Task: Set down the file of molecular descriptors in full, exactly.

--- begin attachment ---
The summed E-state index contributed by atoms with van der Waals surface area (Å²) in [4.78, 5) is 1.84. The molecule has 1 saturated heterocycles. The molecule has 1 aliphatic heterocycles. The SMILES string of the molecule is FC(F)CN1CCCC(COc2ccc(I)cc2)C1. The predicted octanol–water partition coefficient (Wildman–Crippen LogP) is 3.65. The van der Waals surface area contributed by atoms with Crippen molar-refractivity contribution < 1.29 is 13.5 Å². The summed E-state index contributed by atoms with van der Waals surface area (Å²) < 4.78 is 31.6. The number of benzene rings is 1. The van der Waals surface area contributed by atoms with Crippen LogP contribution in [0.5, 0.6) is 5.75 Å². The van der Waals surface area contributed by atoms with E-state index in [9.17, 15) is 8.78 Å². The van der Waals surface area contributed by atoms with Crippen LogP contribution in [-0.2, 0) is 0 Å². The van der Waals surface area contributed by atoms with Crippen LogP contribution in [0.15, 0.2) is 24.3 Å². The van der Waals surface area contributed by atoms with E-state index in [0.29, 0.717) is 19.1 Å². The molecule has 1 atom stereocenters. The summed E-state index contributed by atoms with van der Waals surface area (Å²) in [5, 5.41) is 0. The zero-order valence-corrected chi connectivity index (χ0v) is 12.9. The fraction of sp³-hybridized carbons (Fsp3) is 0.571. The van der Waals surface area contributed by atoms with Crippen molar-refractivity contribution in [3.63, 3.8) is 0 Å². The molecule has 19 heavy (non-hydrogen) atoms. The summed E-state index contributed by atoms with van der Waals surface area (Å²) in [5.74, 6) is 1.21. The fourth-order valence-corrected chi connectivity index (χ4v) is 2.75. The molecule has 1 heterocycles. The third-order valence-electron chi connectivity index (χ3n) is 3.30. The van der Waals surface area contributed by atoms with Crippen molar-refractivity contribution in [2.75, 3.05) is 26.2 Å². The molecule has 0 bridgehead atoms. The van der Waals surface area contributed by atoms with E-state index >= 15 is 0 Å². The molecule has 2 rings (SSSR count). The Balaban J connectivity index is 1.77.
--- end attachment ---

The summed E-state index contributed by atoms with van der Waals surface area (Å²) in [4.78, 5) is 1.84. The molecule has 1 saturated heterocycles. The molecule has 1 aliphatic heterocycles. The SMILES string of the molecule is FC(F)CN1CCCC(COc2ccc(I)cc2)C1. The predicted octanol–water partition coefficient (Wildman–Crippen LogP) is 3.65. The van der Waals surface area contributed by atoms with Crippen molar-refractivity contribution < 1.29 is 13.5 Å². The summed E-state index contributed by atoms with van der Waals surface area (Å²) < 4.78 is 31.6. The number of benzene rings is 1. The van der Waals surface area contributed by atoms with Crippen LogP contribution in [0.5, 0.6) is 5.75 Å². The van der Waals surface area contributed by atoms with E-state index in [9.17, 15) is 8.78 Å². The van der Waals surface area contributed by atoms with Crippen LogP contribution in [-0.2, 0) is 0 Å². The van der Waals surface area contributed by atoms with Crippen LogP contribution in [0.15, 0.2) is 24.3 Å². The van der Waals surface area contributed by atoms with E-state index in [0.29, 0.717) is 19.1 Å². The molecule has 1 atom stereocenters. The summed E-state index contributed by atoms with van der Waals surface area (Å²) in [5, 5.41) is 0. The zero-order valence-corrected chi connectivity index (χ0v) is 12.9. The fraction of sp³-hybridized carbons (Fsp3) is 0.571. The van der Waals surface area contributed by atoms with Crippen molar-refractivity contribution in [3.63, 3.8) is 0 Å². The molecule has 19 heavy (non-hydrogen) atoms. The summed E-state index contributed by atoms with van der Waals surface area (Å²) in [5.74, 6) is 1.21. The fourth-order valence-corrected chi connectivity index (χ4v) is 2.75. The molecule has 1 heterocycles. The third-order valence-electron chi connectivity index (χ3n) is 3.30. The van der Waals surface area contributed by atoms with Crippen molar-refractivity contribution in [2.75, 3.05) is 26.2 Å². The molecule has 0 bridgehead atoms. The van der Waals surface area contributed by atoms with E-state index >= 15 is 0 Å². The molecule has 2 rings (SSSR count). The Balaban J connectivity index is 1.77.